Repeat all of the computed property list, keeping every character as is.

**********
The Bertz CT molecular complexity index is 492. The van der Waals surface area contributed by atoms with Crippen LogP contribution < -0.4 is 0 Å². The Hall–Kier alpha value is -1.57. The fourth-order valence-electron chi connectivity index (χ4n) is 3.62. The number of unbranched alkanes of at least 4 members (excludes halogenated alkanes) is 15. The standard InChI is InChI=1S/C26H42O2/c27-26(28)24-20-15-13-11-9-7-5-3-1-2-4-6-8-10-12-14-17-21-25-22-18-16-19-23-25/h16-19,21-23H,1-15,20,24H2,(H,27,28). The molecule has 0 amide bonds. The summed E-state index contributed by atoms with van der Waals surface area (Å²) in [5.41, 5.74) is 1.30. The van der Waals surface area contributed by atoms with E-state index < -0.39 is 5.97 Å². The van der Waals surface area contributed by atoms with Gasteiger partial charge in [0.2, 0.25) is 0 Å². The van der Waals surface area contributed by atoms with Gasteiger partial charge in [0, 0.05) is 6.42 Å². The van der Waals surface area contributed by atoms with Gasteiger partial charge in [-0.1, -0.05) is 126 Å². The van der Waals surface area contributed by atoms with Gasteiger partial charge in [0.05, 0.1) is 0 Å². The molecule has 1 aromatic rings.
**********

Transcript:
The Bertz CT molecular complexity index is 492. The van der Waals surface area contributed by atoms with Crippen LogP contribution < -0.4 is 0 Å². The Hall–Kier alpha value is -1.57. The fourth-order valence-electron chi connectivity index (χ4n) is 3.62. The number of unbranched alkanes of at least 4 members (excludes halogenated alkanes) is 15. The standard InChI is InChI=1S/C26H42O2/c27-26(28)24-20-15-13-11-9-7-5-3-1-2-4-6-8-10-12-14-17-21-25-22-18-16-19-23-25/h16-19,21-23H,1-15,20,24H2,(H,27,28). The molecule has 0 amide bonds. The summed E-state index contributed by atoms with van der Waals surface area (Å²) in [5.41, 5.74) is 1.30. The van der Waals surface area contributed by atoms with E-state index < -0.39 is 5.97 Å². The van der Waals surface area contributed by atoms with Gasteiger partial charge in [0.2, 0.25) is 0 Å². The van der Waals surface area contributed by atoms with Gasteiger partial charge in [0, 0.05) is 6.42 Å². The van der Waals surface area contributed by atoms with Gasteiger partial charge in [-0.1, -0.05) is 126 Å². The van der Waals surface area contributed by atoms with Gasteiger partial charge in [0.05, 0.1) is 0 Å². The molecule has 1 aromatic rings.